In the event that this replica becomes the primary, and the database master key must be decrypted, SQL Server will first attempt to decrypt the key with the SQL Server instance service master key which will fail. Next, SQL Server will search for and find these credentials that can decrypt the database master key.

You can view the new credentials by querying sys.credentials and sys.master_key_passwords.

EncryptCredDBMastKey

More Information About the Relationship between the SQL Server service master key and the database master key

SQL Server has two primary applications for keys: a service master key (SMK) generated on and for a SQL Server instance, and a database master key (DMK) used for a database. The SMK is automatically generated the first time the SQL Server instance is started and is used to encrypt a linked server password, credentials, and the database master key. The database master key is a symmetric key that is used to protect the private keys of certificates and asymmetric keys that are present in the database.

The database master key is a symmetric key used to protect the private keys of certificates and asymmetric keys that are present in the database.  To enable the automatic decryption of the master key, a copy of the key is encrypted by using the service master key and stored in both the database and in master. Typically, the copy stored in master is silently updated whenever the master key is changed.

Database Master Key credentials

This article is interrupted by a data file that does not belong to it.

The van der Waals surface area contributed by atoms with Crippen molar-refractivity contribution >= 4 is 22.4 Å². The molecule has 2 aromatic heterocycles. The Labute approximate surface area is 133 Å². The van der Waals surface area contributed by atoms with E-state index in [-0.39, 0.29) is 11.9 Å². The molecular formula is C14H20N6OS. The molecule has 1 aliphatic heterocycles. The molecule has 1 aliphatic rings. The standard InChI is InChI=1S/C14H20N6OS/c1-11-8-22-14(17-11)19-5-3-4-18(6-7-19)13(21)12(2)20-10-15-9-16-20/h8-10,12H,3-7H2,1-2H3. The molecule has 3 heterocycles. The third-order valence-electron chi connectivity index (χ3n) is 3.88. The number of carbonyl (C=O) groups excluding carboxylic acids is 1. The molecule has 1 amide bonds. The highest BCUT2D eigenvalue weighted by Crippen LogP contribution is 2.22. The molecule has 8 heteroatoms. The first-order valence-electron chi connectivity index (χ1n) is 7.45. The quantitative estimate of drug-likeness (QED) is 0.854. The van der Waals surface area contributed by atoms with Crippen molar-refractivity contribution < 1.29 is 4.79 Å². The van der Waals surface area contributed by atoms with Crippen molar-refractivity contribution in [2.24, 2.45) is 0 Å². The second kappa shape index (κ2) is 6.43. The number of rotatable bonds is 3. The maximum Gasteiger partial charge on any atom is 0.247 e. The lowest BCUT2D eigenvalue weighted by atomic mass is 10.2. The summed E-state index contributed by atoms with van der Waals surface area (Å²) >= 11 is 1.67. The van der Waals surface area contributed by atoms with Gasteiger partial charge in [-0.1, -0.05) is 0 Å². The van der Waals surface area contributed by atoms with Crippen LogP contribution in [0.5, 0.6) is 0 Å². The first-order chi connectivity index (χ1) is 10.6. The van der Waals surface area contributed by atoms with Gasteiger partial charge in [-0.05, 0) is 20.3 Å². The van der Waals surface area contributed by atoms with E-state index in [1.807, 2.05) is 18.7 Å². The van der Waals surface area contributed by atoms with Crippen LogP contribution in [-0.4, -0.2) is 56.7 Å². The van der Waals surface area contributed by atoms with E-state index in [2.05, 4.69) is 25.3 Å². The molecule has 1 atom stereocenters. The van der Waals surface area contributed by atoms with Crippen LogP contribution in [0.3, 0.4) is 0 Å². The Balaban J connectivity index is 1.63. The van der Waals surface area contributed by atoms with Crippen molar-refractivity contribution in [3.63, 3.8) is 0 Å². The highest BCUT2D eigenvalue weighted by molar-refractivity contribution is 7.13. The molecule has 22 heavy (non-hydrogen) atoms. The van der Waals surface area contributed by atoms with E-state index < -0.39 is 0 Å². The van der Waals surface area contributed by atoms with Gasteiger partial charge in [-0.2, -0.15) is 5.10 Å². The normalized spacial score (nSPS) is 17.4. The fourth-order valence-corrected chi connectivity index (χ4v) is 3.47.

When SQL Server needs a database master key to decrypt or encrypt a key, SQL Server tries to decrypt the database master key with the service master key of the instance. If the decryption fails, SQL Server searches the credential store for master key credentials that have the same family GUID as the database for which it needs the master key. SQL Server then tries to decrypt the database master key with each matching credential until the decryption succeeds or there are no more credentials.

In prior versions of SQL Server, if a database contain some encrypted columns protected by database master key and the database is added into an AlwaysOn availability group, the database in the new primary node cannot decrypt the database master key automatically after failover. In order to encrypt/decrypt data on the new primary node, you have to use OPEN MASTER KEY statement explicitly to open the database master key.

clip_image002

As the above picture show, When the database master key is created, the master key is encrypted by using the AES_256 algorithm and a user-supplied password. To enable the automatic decryption of the database master key, a copy of the key is encrypted by using the Service Master Key (SMK) and stored in both the database and in master database.

Since the Service Master Key is generated for a SQL Server instance, SQL Server Instance A and SQL Server Instance B have different service master key.

When failover occurs with the database, the secondary node (Node 2) became the primary node of the availability group, but the copy of database master key in Node 2’s database is encrypted by Service Key A instead of Service Key B. Thus after failover, the database in SQL Server Instance B cannot decrypt the database master key automatically.

For more information see the following resources:

For more information, please see

SQL Server Encryption

SQL Server and Database Encryption Keys (Database Engine)

CREATE MASTER KEY (Transact-SQL)

How to enable TDE Encryption on a database in an Availability Group

sp_control_dbmasterkey_password (Transact-SQL)


Comments (1)

  1. Brian says:

    This would be great if it were working….